Bank directors and officers may be held to a different standard of care from the directors and officers of other business corporations, leaving their actions without the protection of the business judgment rule, according to a recent and highly unusual decision from a Georgia federal court.

On December 4, 2009, the Buckhead Community Bank failed. The Federal Deposit Insurance Corporation took over as a receiver and subsequently filed suit against nine former directors and officers of the bank. In its complaint, the FDIC charged that the defendants were negligent and grossly negligent in their management of the bank’s loan portfolio, leading to the failure.

According to the FDIC complaint, the bank’s Loan Committee “took unreasonable risks” and violated bank policy by approving speculative commercial real estate loans without adequate information and participating in loan purchases from other banks without independently reviewing the loans, despite repeated warnings from regulators, according to the FDIC.

In Georgia, the business judgment rule explicitly holds bank directors and officers to an ordinary negligence standard of care: “[d]irectors and officers of a bank or trust company shall discharge the duties of their respective positions in good faith and with that diligence, care, and skill which ordinarily prudent men would exercise under similar circumstances in like positions.” O.C.G.A. § 7-1-490(a). Other states with the business judgment rule, such as California, only protect directors, not officers, in this way.

The defendants filed a motion to dismiss the suit. Despite O.C.G.A. § 7-1-490(a), they argued they could not be liable for ordinary negligence under the business judgment rule and their actions did not rise to the level of gross negligence.

U.S. District Court Judge Thomas W. Thrash, Jr., acknowledged that Georgia federal courts have “uniformly applied the business judgment rule to protect bank officers and directors,” but reached a different conclusion.

“There is every reason to treat bank officers and directors differently from general corporate officers and directors,” he wrote. “In general, when a business corporation succeeds or fails, its stockholders bear the gains and losses. The business judgment rule is primarily applied in Georgia because ‘the right to control the affairs of a corporation is vested by law in its stockholders – those whose pecuniary gain is dependent upon its successful management.’ But when a bank, instead of a business corporation fails, the FDIC and ultimately the taxpayer bear the pecuniary loss. The lack of care of the officers and directors of banks can lead to bank closures, which echo throughout the local and national economy. To some extent, the failure of bank officers and directors to exercise ordinary diligence led to the very financial crisis that continues to affect the national economy.”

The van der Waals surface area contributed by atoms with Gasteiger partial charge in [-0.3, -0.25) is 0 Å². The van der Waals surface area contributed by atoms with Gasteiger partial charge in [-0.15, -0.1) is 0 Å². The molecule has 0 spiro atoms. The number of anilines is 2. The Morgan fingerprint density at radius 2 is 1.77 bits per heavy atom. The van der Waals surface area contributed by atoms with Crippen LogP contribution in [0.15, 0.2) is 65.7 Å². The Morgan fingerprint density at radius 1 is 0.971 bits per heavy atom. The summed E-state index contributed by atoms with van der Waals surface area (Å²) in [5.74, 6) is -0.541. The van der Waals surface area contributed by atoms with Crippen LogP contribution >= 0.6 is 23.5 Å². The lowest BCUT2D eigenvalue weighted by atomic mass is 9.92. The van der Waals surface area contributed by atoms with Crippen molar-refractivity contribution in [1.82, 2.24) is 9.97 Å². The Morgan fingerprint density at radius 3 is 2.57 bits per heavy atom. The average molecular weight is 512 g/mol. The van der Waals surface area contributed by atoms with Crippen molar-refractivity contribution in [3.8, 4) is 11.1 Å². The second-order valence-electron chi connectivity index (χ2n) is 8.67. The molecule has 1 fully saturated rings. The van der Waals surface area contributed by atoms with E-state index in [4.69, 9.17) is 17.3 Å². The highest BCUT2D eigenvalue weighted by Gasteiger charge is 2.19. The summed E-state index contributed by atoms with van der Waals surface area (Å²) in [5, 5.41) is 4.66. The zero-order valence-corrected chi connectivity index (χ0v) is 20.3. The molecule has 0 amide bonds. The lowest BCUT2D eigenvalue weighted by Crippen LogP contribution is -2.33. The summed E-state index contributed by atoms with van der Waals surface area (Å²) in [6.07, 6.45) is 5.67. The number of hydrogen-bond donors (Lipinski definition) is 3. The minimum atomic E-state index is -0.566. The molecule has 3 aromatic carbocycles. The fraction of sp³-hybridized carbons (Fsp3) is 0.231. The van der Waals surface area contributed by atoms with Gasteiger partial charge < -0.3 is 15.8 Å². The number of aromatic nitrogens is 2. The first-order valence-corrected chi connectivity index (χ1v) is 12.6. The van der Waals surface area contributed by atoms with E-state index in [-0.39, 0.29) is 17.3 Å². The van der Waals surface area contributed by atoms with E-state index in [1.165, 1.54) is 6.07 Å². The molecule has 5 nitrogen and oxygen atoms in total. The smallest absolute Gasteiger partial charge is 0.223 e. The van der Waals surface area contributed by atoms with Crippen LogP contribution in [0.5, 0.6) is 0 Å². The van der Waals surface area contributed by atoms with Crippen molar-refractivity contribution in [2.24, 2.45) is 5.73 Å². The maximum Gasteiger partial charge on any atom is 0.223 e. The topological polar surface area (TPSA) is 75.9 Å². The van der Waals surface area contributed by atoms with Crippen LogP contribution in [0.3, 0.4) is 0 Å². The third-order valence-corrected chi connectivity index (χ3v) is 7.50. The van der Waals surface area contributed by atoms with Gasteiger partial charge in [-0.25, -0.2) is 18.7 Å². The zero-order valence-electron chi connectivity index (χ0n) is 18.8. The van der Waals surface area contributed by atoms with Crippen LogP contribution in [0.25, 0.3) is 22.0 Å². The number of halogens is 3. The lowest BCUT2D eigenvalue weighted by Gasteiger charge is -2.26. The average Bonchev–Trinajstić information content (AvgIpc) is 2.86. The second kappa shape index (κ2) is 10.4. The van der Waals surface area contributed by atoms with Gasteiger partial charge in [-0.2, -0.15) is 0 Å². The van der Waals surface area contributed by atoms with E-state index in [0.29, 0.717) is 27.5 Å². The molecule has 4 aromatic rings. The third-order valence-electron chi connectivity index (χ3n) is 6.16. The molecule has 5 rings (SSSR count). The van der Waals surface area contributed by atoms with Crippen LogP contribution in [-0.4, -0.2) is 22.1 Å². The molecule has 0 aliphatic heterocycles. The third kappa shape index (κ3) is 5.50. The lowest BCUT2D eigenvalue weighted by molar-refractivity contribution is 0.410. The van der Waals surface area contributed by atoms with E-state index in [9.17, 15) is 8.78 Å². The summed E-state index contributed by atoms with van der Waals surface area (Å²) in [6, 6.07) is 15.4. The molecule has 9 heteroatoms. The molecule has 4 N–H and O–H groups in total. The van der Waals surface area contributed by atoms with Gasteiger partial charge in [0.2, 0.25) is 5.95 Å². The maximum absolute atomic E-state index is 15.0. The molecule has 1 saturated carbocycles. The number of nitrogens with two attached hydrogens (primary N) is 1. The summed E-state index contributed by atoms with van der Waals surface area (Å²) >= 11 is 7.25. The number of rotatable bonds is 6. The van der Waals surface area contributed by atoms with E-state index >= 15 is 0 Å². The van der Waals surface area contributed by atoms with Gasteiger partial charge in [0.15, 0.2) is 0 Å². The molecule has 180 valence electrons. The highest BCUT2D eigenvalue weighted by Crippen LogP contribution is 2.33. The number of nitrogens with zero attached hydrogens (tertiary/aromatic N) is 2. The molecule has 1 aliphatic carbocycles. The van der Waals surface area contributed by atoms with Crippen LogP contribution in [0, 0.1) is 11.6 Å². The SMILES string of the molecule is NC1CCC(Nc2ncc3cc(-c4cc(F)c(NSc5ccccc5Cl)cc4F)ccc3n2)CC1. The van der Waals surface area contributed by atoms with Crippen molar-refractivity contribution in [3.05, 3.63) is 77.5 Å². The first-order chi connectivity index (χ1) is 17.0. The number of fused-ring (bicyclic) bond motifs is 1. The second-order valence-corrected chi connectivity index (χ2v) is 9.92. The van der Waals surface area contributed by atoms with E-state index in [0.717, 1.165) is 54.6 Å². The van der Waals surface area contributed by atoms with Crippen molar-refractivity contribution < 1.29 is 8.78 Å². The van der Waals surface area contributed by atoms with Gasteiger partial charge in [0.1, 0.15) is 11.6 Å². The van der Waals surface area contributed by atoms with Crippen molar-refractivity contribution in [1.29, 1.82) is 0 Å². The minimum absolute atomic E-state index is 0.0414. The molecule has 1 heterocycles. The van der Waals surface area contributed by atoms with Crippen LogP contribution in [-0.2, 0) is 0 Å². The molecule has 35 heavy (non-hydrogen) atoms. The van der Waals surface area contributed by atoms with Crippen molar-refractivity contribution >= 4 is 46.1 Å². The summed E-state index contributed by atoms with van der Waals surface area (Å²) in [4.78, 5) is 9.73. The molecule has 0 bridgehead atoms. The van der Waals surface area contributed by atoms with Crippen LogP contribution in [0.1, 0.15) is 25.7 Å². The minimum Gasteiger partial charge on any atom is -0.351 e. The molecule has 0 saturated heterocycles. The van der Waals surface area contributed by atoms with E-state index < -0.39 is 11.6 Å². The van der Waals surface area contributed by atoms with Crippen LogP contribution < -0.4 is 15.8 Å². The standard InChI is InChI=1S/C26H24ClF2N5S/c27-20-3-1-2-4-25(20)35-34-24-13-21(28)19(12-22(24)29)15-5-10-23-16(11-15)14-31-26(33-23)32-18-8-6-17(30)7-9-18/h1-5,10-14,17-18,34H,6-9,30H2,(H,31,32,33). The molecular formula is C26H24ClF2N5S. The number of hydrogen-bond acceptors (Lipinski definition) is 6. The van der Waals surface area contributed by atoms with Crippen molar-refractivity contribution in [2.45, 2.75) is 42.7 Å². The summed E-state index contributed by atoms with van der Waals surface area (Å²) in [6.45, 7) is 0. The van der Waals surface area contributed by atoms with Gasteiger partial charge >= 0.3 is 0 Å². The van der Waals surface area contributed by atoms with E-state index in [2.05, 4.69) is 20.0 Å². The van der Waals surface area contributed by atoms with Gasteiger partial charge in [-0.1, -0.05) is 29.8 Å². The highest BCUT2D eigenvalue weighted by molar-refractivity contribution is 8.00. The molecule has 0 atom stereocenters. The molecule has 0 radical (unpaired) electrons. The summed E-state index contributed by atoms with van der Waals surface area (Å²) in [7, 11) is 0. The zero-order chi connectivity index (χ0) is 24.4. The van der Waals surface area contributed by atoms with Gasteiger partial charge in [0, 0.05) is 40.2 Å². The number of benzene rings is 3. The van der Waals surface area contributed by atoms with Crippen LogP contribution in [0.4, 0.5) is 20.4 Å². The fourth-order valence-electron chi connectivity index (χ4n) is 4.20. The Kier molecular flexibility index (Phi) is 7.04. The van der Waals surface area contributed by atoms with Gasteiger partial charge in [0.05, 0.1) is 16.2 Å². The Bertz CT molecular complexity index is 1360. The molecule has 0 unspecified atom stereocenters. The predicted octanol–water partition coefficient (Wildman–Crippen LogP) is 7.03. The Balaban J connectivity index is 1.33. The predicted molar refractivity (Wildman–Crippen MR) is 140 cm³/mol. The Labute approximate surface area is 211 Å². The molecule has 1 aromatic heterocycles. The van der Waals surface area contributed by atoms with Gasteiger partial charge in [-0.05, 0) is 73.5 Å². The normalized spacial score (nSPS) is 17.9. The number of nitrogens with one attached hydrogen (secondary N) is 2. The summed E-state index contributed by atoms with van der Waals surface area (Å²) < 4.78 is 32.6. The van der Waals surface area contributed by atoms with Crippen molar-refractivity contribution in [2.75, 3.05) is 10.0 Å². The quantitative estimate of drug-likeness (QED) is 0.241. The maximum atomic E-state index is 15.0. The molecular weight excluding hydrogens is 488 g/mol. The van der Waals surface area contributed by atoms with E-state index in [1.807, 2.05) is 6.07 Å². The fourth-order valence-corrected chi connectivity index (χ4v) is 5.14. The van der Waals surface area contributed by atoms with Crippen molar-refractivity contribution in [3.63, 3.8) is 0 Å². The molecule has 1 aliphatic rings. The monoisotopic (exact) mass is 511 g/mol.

State courts in Georgia have generally applied the business judgment rule to preclude claims for ordinary negligence against the officers and directors of a corporation, the court said, but “no Georgia state court has explicitly extended the business judgment rule to protect the officers and directors of a bank being sued by the FDIC as a receiver.” With “no clear controlling precedents on this issue by the Supreme Court of Georgia,” and having reached a contrary conclusion from his fellow federal judges, Judge Thrash certified the question “of whether the business judgment rule should supplant the standard of care required of bank officers and directors by O.C.G.A. § 7-1-490 in a suit brought by the FDIC as receiver” to the state’s highest court.

Even lacking guidance from the state court, Judge Thrash declined to apply the business judgment rule to the FDIC’s ordinary negligence claim. The agency “has set forth numerous allegations indicating the Defendants failed to exercise even slight diligence when acting as directors and officers of the Bank,” he wrote, continuing to approve the questionable loans despite being aware of a decline in housing sales and in contravention of bank policy. “These risky assets led to the Bank’s ultimate crash, and led to the losses incurred by the FDIC.”

The Financial Institutions Reform, Recovery, and Enforcement Act allows bank directors and officers to be liable for monetary damages based on gross negligence, the court noted, again denying the defendants’ motion to dismiss.

“The alleged facts show an ongoing tendency to ignore risks while taking on loans that were flagged by regulators. Similarly, the allegations suggest that the Defendants invested the Bank’s loan portfolio in a manner far more aggressive than banks in their peer group. Additionally, the Defendants failed to adhere to procedures that would have identified the deficiencies in the loans, including internal policies concerning diversification and inspection,” Judge Thrash said. “The allegations of such disregard of care and procedures are sufficient for a reasonable jury to conclude that the Defendants were grossly negligent in their management of the Bank.”

To read the opinion in FDIC v. Loudermilk, click here.

Why it matters: The decision in Loudermilk may strike fear in the hearts of bank executives, particularly those located in the state of Georgia. Under the reasoning of the opinion, the protections of the business judgment rule for liability based on ordinary negligence would not apply to the directors and officers of banks because the Deposit Insurance Fund of the FDIC bears the impact of their actions, which the court said can “echo” nationwide. However, the court failed to recognize that the Deposit Insurance Fund (funded by bank assessments) bears the alleged losses, not the taxpayers. One possible light at the end of the tunnel, however, could be that Judge Thrash certified the question to the Georgia Supreme Court, which could reach a different conclusion.